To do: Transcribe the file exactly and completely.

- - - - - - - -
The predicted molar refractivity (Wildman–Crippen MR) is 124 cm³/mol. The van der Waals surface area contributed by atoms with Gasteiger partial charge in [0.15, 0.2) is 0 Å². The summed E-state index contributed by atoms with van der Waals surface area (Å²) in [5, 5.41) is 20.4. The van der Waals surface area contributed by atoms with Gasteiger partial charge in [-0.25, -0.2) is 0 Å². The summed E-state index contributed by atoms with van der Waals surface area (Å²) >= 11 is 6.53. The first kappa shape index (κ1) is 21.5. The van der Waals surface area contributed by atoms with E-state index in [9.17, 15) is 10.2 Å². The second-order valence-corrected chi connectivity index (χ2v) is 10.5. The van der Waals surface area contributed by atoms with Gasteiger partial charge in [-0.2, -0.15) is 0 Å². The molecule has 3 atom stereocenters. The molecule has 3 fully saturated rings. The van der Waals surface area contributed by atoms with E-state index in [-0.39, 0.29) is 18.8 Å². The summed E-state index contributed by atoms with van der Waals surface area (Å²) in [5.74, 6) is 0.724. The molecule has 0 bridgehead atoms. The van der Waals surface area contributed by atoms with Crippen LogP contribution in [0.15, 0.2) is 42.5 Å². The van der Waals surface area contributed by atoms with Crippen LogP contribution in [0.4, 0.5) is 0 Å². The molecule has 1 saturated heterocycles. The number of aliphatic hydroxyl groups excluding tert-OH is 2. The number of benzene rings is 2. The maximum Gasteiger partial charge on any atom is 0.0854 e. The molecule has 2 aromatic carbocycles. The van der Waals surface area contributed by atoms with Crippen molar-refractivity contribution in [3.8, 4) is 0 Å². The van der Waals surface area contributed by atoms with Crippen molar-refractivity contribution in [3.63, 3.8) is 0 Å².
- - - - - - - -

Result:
The predicted molar refractivity (Wildman–Crippen MR) is 124 cm³/mol. The van der Waals surface area contributed by atoms with Gasteiger partial charge in [0.15, 0.2) is 0 Å². The summed E-state index contributed by atoms with van der Waals surface area (Å²) in [5, 5.41) is 20.4. The van der Waals surface area contributed by atoms with Gasteiger partial charge in [-0.25, -0.2) is 0 Å². The summed E-state index contributed by atoms with van der Waals surface area (Å²) >= 11 is 6.53. The first kappa shape index (κ1) is 21.5. The van der Waals surface area contributed by atoms with E-state index in [9.17, 15) is 10.2 Å². The second-order valence-corrected chi connectivity index (χ2v) is 10.5. The van der Waals surface area contributed by atoms with Gasteiger partial charge in [-0.2, -0.15) is 0 Å². The molecule has 3 atom stereocenters. The molecule has 3 fully saturated rings. The van der Waals surface area contributed by atoms with E-state index in [-0.39, 0.29) is 18.8 Å². The summed E-state index contributed by atoms with van der Waals surface area (Å²) in [5.74, 6) is 0.724. The molecule has 0 bridgehead atoms. The van der Waals surface area contributed by atoms with Crippen LogP contribution in [0.15, 0.2) is 42.5 Å². The van der Waals surface area contributed by atoms with Crippen LogP contribution in [0.4, 0.5) is 0 Å². The molecule has 1 saturated heterocycles. The number of aliphatic hydroxyl groups excluding tert-OH is 2. The number of benzene rings is 2. The maximum Gasteiger partial charge on any atom is 0.0854 e. The molecule has 2 aromatic carbocycles. The van der Waals surface area contributed by atoms with Crippen molar-refractivity contribution in [3.8, 4) is 0 Å². The van der Waals surface area contributed by atoms with Crippen molar-refractivity contribution in [3.63, 3.8) is 0 Å².